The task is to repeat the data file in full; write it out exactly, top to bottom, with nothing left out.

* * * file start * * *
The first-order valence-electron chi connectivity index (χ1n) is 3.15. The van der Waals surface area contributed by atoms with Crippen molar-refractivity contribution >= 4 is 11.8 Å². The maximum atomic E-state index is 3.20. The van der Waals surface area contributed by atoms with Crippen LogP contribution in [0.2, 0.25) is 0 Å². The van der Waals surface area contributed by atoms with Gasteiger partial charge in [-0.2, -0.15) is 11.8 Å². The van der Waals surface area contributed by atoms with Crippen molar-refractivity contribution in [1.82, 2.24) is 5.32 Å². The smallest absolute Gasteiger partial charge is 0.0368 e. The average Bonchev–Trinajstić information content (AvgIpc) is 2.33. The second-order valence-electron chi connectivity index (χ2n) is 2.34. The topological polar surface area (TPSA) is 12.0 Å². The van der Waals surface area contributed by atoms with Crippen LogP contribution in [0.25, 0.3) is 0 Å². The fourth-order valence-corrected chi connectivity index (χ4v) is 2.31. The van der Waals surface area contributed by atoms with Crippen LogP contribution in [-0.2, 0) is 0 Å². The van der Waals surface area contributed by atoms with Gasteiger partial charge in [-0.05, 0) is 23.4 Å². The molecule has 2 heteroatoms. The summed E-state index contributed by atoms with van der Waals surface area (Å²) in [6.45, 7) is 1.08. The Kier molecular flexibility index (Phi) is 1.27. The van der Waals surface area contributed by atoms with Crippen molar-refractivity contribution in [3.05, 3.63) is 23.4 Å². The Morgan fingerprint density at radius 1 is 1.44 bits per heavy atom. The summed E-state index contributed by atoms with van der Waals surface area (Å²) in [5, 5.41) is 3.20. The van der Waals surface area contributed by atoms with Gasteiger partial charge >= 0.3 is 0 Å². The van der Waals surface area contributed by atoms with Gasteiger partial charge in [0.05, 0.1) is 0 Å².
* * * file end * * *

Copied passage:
The first-order valence-electron chi connectivity index (χ1n) is 3.15. The van der Waals surface area contributed by atoms with Crippen molar-refractivity contribution >= 4 is 11.8 Å². The maximum atomic E-state index is 3.20. The van der Waals surface area contributed by atoms with Crippen LogP contribution in [0.2, 0.25) is 0 Å². The van der Waals surface area contributed by atoms with Gasteiger partial charge in [-0.2, -0.15) is 11.8 Å². The van der Waals surface area contributed by atoms with Crippen molar-refractivity contribution in [1.82, 2.24) is 5.32 Å². The smallest absolute Gasteiger partial charge is 0.0368 e. The average Bonchev–Trinajstić information content (AvgIpc) is 2.33. The second-order valence-electron chi connectivity index (χ2n) is 2.34. The topological polar surface area (TPSA) is 12.0 Å². The van der Waals surface area contributed by atoms with Crippen LogP contribution in [0.25, 0.3) is 0 Å². The fourth-order valence-corrected chi connectivity index (χ4v) is 2.31. The van der Waals surface area contributed by atoms with Crippen LogP contribution in [-0.2, 0) is 0 Å². The van der Waals surface area contributed by atoms with Gasteiger partial charge in [-0.05, 0) is 23.4 Å². The molecule has 2 heteroatoms. The summed E-state index contributed by atoms with van der Waals surface area (Å²) in [6.45, 7) is 1.08. The Kier molecular flexibility index (Phi) is 1.27. The van der Waals surface area contributed by atoms with Crippen molar-refractivity contribution in [3.05, 3.63) is 23.4 Å². The Morgan fingerprint density at radius 1 is 1.44 bits per heavy atom. The summed E-state index contributed by atoms with van der Waals surface area (Å²) in [5, 5.41) is 3.20. The van der Waals surface area contributed by atoms with Gasteiger partial charge >= 0.3 is 0 Å². The van der Waals surface area contributed by atoms with Gasteiger partial charge in [0.05, 0.1) is 0 Å².